|Case Study 4|
1. Original predicament
Inconsistent trends reported in the regular management information caused anxiety at Head Office and doubt over reliability of the information. Inability of management at the subsidiary to gauge the importance of the material requested and working practices that were out of tune with current requirements had caused friction between the parties. Ideas in one area about required action at the other and this had caused further conflict due to either their unsuitability or lack of necessary facilities needed to accomplish them. The company had been ignored by the group for many years, was consequently used to operating independently and had done so successfully for many years. Pressure was being exerted upon the subsidiary through no fault of its own but because other parts of the group had been left behind technologically. This was now being reflected by decreased group turnover and evaporation of profitability.
2. Suggested solutions
The existing systems in place at the subsidiary had evolved over a long period and at different times for different reasons. APS proposed a comprehensive review to ascertain the current needs of the business. Lack of proper records in the manufacturing area needed rectification by the design and implementation of a new comprehensive suite solution that tracked goods throughout the organisation. Emphasis upon mechanisation was needed throughout the new system to eliminate tedious pen pushing. It was also considered that as many parts as possible of the existing system ought to be included and incorporated into the new system. The new system had to be designed so that each operation within each of the factories could be measured to an agreed standard to ensure meaningful information would be delivered to the local Board. A selection process was needed to ascertain the staff best qualified to enter and control information within the new system. A high level of liaison was required between all departments and all levels of management especially in quality matters. Proper training was needed for the designated staff to ensure that the information was correctly entered on to the new system and that all control checks were completed satisfactorily. An adequate monitoring system was required so that Internal Audit were able to check the viability of each section of the system. Once drafted the system needed local Board clearance before submission to Head Office. To facilitate the extra workload APS proposed that additional computing capability was brought in to accommodate the increased volumes. Extra hardware was required in both the shopfloor and the offices. Due to the current state of group finances it was imperative that all capital expenditure was borne by the local unit and any extra running costs attributable to the new system were absorbed so as not to result in a detrimental effect upon profits.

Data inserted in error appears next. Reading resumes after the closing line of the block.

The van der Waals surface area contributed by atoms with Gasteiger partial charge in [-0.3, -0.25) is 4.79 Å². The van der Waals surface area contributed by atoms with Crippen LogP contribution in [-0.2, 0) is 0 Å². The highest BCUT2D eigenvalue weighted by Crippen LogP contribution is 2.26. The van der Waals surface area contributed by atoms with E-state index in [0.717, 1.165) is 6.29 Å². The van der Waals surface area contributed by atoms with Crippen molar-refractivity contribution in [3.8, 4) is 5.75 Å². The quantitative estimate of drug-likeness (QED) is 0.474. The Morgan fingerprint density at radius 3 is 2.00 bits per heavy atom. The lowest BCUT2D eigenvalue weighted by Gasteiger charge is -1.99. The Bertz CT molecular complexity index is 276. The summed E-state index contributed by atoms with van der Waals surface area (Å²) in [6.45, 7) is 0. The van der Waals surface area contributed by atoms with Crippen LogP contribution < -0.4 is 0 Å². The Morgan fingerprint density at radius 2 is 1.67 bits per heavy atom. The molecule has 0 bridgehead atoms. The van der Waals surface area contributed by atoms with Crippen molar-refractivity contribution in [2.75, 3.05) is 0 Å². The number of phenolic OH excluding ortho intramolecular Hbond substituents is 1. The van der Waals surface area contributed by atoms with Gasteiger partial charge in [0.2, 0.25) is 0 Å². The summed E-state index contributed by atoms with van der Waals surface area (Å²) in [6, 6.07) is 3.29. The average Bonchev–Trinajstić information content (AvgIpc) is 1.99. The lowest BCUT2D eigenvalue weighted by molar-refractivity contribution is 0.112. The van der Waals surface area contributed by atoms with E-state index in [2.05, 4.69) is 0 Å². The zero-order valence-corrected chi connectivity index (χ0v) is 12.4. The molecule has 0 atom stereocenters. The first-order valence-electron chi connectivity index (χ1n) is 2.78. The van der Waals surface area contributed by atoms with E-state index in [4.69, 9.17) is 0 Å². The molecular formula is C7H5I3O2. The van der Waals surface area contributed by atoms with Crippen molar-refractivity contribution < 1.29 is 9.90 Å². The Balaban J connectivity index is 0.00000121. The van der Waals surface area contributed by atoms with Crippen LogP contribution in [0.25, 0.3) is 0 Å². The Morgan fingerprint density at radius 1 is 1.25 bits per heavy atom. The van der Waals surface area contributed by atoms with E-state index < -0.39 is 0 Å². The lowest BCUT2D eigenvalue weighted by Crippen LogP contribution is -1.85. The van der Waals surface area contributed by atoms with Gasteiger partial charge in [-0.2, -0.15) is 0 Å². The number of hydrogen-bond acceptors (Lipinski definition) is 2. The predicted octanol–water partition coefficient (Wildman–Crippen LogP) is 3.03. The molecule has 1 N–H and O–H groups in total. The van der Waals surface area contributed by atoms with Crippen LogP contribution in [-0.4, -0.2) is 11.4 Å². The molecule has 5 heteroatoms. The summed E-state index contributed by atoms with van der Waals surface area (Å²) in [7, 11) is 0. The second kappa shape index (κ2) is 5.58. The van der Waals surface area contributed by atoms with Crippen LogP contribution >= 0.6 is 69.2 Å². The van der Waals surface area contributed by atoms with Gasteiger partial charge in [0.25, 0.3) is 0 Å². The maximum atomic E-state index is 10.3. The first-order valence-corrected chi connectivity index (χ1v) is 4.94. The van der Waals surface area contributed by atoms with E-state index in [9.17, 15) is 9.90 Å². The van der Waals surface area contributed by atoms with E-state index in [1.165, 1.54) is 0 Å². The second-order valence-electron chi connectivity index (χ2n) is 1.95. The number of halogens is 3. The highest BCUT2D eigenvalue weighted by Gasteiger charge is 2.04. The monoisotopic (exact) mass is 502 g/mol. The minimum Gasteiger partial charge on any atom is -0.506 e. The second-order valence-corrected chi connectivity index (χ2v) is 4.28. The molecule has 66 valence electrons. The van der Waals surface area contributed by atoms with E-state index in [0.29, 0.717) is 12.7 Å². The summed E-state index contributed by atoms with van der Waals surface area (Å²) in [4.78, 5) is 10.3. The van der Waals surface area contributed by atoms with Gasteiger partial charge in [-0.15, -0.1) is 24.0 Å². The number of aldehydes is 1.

The main part of the APS proposals were authorised and minor adjustments made where required. However, due to the worsening group situation it was decided that only a minimum amount of capital expenditure would be allowed and this necessitated that the new system be mainly manual. This resulted in changed plans to incorporate even more of the existing systems than had been originally planned so as to reduce the manual loading. Some changes to existing programs were not possible due to their age but the majority were modified generally in line with requirements. Information from the new system not only verified local unit viability but also pinpointed a number of significant cost savings areas. The new system gave improved information to local management which resulted in greater impetus to growth when the opportunity was ripe.
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